He thanked us for our work, which is unseen by so many. He told us that when we did our work, to remember our colleagues who lost their lives helping others. And he asked us to pray for him, so that he can do something about eliminating hunger, too. He was humble, funny, and sincere.

As he exited the stage, he graciously extended his hand to all of those who reached out, including my own. It was hard not to be moved by such beauty. His hands soft. His eyes full of kindness.

The rest of my day was full of long meetings, many of which were rather ineffective. I left the office after an 11-hour day and a massively long to-do list that wasn’t going to get addressed any time soon. I still question the efficiency of this organization, and I question if it’s the right place for me. But I will never question its importance and its commitment to others. As Pope Francis said this morning:

“A people plays out its future by its ability to respond to the hunger and thirst of its brothers and sisters. In that ability to come to the aid of the hungry and thirsty, we can measure the pulse of our humanity.”

I don’t know what the future holds. But no matter what, io prometto di aiutare.

Grazie, Papa.


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Sicurezza

IMG_0313Ever since the Paris attacks a few weeks ago, security has been noticeably stepped up in Rome. But that’s not the only reason for the heightened security. Pope Francis has declared a Jubilee Year, starting December 8th. Millions of visitors to the Vatican are expected over the next year. So the security has gradually been increasing anyway.

The week after the Paris attacks, armed security appeared at the subway stations. The subway stops with higher foot traffic tend to have up to four guards, with military vehicles parked outside. Some of the guards are serious and stand at attention, others talk casually to each other while surveying the stream of people. There have been a few evacuations of subway stations due to unattended items that required further examination. The area over Rome is now declared a “no fly” zone, including drones. The US Embassy in Rome now sends regular email updates. But in general, the mood is one of “business as usual”, just with more surveillance.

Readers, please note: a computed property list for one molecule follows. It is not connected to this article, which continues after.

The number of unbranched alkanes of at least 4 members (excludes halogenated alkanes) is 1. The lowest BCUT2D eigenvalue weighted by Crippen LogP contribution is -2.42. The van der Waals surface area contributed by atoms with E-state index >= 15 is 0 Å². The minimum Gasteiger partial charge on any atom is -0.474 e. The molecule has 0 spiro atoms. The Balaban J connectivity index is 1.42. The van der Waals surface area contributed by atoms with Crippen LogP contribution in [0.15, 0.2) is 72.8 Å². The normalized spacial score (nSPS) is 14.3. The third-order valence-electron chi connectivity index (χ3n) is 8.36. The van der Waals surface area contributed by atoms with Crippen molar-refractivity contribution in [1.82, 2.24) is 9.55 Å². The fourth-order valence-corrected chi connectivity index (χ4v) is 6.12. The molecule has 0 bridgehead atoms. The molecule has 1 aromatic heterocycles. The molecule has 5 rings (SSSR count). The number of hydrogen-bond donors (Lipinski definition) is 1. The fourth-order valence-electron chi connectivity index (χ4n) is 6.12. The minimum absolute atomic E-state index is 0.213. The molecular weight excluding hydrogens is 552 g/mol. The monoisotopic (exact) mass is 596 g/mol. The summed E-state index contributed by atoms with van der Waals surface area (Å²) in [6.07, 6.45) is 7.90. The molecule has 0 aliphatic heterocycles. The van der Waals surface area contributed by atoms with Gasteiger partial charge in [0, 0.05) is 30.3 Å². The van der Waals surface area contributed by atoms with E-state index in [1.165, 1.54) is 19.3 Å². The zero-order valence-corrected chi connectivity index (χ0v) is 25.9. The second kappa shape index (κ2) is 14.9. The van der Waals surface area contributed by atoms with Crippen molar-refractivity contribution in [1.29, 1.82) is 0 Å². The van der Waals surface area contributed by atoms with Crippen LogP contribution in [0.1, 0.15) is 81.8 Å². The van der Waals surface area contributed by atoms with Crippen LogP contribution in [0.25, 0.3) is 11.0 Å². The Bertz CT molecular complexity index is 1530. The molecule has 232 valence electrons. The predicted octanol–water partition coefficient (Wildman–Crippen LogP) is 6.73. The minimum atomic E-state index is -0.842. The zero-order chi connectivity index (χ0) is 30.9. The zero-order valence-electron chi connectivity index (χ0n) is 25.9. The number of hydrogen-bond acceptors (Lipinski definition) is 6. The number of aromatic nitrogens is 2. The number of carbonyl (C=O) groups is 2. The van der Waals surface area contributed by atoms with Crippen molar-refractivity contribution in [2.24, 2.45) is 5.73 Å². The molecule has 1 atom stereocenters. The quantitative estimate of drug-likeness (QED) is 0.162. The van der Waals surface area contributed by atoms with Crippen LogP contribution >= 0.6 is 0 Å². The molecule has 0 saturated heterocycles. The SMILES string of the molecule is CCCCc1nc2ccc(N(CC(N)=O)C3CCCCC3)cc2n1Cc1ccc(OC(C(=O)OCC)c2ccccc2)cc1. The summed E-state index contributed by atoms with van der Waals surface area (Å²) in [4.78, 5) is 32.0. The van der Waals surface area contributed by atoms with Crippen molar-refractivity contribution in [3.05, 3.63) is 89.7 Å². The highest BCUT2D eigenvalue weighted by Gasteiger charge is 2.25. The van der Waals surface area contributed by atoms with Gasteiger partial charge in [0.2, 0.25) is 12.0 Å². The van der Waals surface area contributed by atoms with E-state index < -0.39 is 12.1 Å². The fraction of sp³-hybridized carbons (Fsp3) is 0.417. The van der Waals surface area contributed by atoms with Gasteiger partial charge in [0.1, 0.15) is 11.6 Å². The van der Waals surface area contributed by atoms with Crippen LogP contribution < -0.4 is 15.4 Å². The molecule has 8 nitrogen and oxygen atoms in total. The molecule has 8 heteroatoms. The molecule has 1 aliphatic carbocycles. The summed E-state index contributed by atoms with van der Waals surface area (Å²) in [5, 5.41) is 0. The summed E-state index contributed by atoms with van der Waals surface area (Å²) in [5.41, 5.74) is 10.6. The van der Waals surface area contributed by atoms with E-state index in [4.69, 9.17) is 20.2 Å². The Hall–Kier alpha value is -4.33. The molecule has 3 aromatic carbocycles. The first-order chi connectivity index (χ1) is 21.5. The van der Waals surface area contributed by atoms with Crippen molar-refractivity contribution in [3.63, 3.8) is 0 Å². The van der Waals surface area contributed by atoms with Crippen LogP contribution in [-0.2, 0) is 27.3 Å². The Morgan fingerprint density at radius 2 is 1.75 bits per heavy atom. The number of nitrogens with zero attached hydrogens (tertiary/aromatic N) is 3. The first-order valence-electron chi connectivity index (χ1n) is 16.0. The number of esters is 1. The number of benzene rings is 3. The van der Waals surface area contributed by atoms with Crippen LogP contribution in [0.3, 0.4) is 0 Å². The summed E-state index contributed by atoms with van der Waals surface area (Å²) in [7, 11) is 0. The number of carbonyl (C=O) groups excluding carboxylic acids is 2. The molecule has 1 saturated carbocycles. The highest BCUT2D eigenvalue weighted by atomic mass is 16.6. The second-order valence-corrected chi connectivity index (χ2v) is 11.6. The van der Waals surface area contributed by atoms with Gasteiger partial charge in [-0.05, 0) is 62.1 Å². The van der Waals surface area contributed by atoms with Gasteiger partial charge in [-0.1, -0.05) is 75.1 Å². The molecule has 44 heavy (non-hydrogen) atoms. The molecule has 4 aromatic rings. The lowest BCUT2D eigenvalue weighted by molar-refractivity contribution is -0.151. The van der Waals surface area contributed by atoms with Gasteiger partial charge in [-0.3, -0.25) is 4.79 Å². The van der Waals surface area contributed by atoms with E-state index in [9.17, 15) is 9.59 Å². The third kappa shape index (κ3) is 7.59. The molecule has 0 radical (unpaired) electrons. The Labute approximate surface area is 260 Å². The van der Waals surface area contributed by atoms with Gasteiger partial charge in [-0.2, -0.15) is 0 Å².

I have expressed concerns to friends about the ability of Rome’s government to really handle a Jubilee Year and an ISIS threat to the Vatican. After all, Rome is mayor-less right now, ever since Ignazio Marino stepped down this fall. But they have assured me that more goes on undercover than what we are all aware of. I was stating that I didn’t see any additional security measures at Rome’s Fiumicino Airport when I traveled to Munich last weekend. But I was assured that police are there – just out of sight.

Today I took advantage of the crisp, yet sunny morning to do a 10K run around the city. It was such a gorgeous day, with the trees along the Tiber River changing color, and the morning sunlight illuminating all of the beautiful old buildings. The colors here are just stunning; there really is nothing like the light in Rome. Traffic was minimal and I decided to change my route and run past Piazza Venezia and the Colosseum on my way home. As I ran past the “Wedding Cake” and turned onto Via dei Fori Imperiali with the Colosseum in view, I felt nothing but calm. There were some tourists, quite a few runners, and some police posted along the long boulevard. It was a beautiful run.

Overall I don’t fear for my safety, and neither do Romans. They are tough and resilient, and aren’t prone to sit around and worry and fear for themselves. Instead, they focus on the positive, encouraging you to have another glass of wine or to “stai tranquilla”. Worry is not an accepted emotion. It’s comforting to be here and be reminded to relax.

If you’re coming to Italy (and you should!), or just traveling for that matter, here are some security measures that you can take:

  • Inform your government of your whereabouts. In the US, enroll on the State Department’s Smart Traveler website. They will send you emails/texts to alert you of any security updates in your travel area.
  • Monitor local media and information sources in English, such as The Local or Ansa, to stay aware of any incidents.
  • Provide your air, hotel and travel itinerary to family members, including phone numbers of your whereabouts. Keep in touch with them during your trip.